Prior to moving any records into the new system, you will achieve your biggest reduction in volume and clutter by deleting your existing ROT. ROT includes records that are past retention as well as drafts, unnecessary duplicates and transitory records that no longer hold any business value.
Before you delete anything:
- Some records may be on destruction hold due to ongoing or pending audits, lawsuits (or even reasonably anticipated lawsuits), or public disclosure proceedings. Records on destruction hold must not be destroyed, damaged, or altered until the issue is resolved and you are specifically advised that such records may be destroyed.
- Some substantive records have long-term historical value and are designated as archival on the General Records Retention Schedule. Rather than be deleted or retained indefinitely within your department, these records should be transferred to University Archives for permanent retention.
If you need help identifying ROT or you simply want reassurance that you have made good decisions about records identified for deletion, take advantage of our ROT Squad. They are a great resource for helping you map your files to a legally approved records retention schedule as well as for brainstorming and feedback on your planned folder structure.
Migrate records with continuing retention
After purging the ROT, it is time to migrate the remaining valuable records into your new folder structure. Use your inventory to identify which documents will be filed together and move them into their new repositories, directories and folders. Depending on your situation, you may want to roll out the new structure all at once or it may make more sense to use a staged approach by implementing the new structure one function at a time. This decision will depend on your timetable, the size of your group, the volume of records, and the priority you assign for moving records to the new system. This is the point where your “sandbox” transitions to become the new filing system and the old system should become inactive.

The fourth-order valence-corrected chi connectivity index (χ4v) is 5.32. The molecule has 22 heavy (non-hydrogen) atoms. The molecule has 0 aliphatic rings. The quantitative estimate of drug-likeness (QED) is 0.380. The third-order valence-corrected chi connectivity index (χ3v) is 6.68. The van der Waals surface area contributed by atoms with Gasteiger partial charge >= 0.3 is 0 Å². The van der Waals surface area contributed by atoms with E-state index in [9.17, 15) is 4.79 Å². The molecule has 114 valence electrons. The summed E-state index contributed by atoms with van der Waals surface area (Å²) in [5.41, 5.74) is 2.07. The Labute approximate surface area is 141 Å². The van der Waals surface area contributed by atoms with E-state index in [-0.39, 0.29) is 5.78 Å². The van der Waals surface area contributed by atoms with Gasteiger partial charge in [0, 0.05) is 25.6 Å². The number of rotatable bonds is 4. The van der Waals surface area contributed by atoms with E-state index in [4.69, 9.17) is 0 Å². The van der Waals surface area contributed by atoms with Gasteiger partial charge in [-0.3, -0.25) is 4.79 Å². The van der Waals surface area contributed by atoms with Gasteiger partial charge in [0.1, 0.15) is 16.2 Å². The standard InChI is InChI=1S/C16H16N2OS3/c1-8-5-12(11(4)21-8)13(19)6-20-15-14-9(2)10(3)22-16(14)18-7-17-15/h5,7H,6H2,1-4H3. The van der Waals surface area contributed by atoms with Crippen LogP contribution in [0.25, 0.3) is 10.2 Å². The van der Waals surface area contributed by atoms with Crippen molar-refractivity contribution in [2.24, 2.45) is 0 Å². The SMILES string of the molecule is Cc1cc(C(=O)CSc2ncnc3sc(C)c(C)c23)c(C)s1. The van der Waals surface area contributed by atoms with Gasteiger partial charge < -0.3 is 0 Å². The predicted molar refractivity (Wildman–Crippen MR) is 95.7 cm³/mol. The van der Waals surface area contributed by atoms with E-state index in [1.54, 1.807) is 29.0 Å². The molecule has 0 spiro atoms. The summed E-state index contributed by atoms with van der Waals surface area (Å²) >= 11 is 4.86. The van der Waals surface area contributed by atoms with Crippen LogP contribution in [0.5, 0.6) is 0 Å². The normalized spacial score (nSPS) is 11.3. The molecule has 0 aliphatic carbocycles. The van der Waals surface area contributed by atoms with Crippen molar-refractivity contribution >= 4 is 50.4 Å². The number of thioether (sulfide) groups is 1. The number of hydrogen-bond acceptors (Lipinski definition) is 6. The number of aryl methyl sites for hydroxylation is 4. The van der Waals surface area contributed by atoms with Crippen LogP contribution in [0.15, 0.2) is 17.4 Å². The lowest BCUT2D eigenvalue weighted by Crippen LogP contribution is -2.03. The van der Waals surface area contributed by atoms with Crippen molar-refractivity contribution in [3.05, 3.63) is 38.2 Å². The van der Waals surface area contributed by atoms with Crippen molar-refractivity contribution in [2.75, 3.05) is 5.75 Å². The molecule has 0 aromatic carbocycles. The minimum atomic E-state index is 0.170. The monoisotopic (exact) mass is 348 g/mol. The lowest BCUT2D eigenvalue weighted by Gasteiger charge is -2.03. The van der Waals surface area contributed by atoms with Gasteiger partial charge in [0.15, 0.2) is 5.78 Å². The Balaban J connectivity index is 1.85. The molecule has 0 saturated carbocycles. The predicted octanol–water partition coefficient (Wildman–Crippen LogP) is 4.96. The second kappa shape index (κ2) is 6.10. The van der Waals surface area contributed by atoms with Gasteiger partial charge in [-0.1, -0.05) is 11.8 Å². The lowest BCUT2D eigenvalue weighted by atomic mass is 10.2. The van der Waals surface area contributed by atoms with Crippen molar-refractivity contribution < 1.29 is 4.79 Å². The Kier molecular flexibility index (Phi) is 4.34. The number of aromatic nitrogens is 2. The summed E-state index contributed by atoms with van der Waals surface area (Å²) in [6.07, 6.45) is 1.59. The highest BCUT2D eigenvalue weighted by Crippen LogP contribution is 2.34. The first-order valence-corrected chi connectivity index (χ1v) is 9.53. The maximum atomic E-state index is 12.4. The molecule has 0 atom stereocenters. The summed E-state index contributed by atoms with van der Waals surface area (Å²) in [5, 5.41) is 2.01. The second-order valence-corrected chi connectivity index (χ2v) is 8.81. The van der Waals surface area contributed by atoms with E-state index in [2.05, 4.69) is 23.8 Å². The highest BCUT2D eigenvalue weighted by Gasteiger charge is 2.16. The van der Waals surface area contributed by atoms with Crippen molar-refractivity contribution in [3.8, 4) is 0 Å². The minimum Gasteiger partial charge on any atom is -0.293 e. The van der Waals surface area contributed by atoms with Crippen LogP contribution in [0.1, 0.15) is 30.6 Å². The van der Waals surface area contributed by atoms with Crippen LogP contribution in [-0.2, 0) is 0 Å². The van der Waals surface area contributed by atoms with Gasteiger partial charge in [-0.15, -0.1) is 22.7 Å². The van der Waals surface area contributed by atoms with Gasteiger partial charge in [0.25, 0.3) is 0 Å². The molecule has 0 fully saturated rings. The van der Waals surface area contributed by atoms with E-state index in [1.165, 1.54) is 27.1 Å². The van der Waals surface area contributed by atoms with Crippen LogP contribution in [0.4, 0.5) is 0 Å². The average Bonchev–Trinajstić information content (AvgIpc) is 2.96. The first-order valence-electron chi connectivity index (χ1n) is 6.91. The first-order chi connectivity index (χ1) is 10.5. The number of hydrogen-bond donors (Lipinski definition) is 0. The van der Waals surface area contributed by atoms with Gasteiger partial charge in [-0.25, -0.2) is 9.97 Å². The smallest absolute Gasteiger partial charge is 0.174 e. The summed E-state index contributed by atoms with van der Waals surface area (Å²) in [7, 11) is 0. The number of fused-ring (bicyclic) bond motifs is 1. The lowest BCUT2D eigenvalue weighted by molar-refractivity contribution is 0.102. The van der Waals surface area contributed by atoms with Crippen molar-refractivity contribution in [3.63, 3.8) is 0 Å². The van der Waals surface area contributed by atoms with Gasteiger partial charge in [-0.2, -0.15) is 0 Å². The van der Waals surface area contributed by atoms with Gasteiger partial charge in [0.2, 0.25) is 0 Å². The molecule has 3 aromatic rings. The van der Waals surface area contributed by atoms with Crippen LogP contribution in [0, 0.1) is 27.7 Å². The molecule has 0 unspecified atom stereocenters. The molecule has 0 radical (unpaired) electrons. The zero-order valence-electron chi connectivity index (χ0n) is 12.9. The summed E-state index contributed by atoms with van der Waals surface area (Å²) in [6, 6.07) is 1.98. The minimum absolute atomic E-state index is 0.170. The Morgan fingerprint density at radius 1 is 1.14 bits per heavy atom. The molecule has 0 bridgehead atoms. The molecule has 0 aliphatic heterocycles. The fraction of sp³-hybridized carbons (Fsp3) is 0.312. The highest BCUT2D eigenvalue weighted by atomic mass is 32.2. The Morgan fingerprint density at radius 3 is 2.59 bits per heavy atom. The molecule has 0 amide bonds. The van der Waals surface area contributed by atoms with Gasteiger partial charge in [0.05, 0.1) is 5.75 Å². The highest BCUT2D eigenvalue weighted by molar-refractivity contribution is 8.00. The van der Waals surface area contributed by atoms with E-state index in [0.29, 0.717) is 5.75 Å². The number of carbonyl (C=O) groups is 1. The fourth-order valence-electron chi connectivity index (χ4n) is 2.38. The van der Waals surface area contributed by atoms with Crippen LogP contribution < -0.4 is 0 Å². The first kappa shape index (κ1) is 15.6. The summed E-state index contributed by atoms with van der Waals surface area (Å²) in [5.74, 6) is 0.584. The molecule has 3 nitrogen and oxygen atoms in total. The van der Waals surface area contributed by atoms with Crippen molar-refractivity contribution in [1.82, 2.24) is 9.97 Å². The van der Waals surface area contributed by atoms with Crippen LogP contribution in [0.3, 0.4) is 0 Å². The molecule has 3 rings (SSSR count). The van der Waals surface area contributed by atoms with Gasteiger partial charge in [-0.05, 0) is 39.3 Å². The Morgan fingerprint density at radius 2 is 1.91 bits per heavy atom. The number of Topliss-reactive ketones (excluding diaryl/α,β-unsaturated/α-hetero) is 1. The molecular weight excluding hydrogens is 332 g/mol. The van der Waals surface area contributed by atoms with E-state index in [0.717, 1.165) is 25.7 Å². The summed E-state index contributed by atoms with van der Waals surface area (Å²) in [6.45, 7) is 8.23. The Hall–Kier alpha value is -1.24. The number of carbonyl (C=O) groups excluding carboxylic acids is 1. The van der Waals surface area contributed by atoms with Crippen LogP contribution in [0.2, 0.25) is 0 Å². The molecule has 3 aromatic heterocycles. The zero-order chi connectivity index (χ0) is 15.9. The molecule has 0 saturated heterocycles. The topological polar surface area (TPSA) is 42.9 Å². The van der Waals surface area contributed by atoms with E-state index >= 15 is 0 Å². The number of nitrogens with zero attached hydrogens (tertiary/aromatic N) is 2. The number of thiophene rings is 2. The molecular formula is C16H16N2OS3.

If you do implement a staged rollout, be sure the roadmap and timing are well communicated and understood by those who will be impacted. It is important that users not continue to save new records to the old locations after the changeover has occurred.
Create a temporary home for what's left
Often during a records clean-up, there will be a small minority of folders that contain:
- A. transitory or obsolete records that some of your staff, for political or cultural reasons, will be extremely reluctant to have deleted, or
- B. low-value records, typically created people who are no longer with the department, that would be exceedingly time-consuming to review thoroughly.
Rather than allow these roadblocks to bog down your project:
- Move these folders into a single directory called “pending deletion” located outside of your new folder structure.
- Mark the folders as read-only so that records cannot be added or modified in this location.
- The value of these records will be evaluated by future use. If a need for records from this location arises, the files in question will be moved out of this directory into the appropriate folder in the new filing system.
- After a safe but sensible period has passed, delete the folder and any remaining files:
- For folders containing transitory and obsolete records, delete one year after implementation of the new filing system.
- For folders containing un-reviewed records, apply the longest applicable retention period from the date of the latest document (for most offices, not longer than 6 years) – make note of that date for each separate folder.
This gives staff an opportunity to retrieve important records and creates additional justification for deleting records that were not used during this “grace period.”
- Document these decisions and scheduled destruction dates within the folders such that future users will be able to follow through on deletion with confidence that further review and retention is not needed. Include the names and titles of the approvers/decision makers to add authority.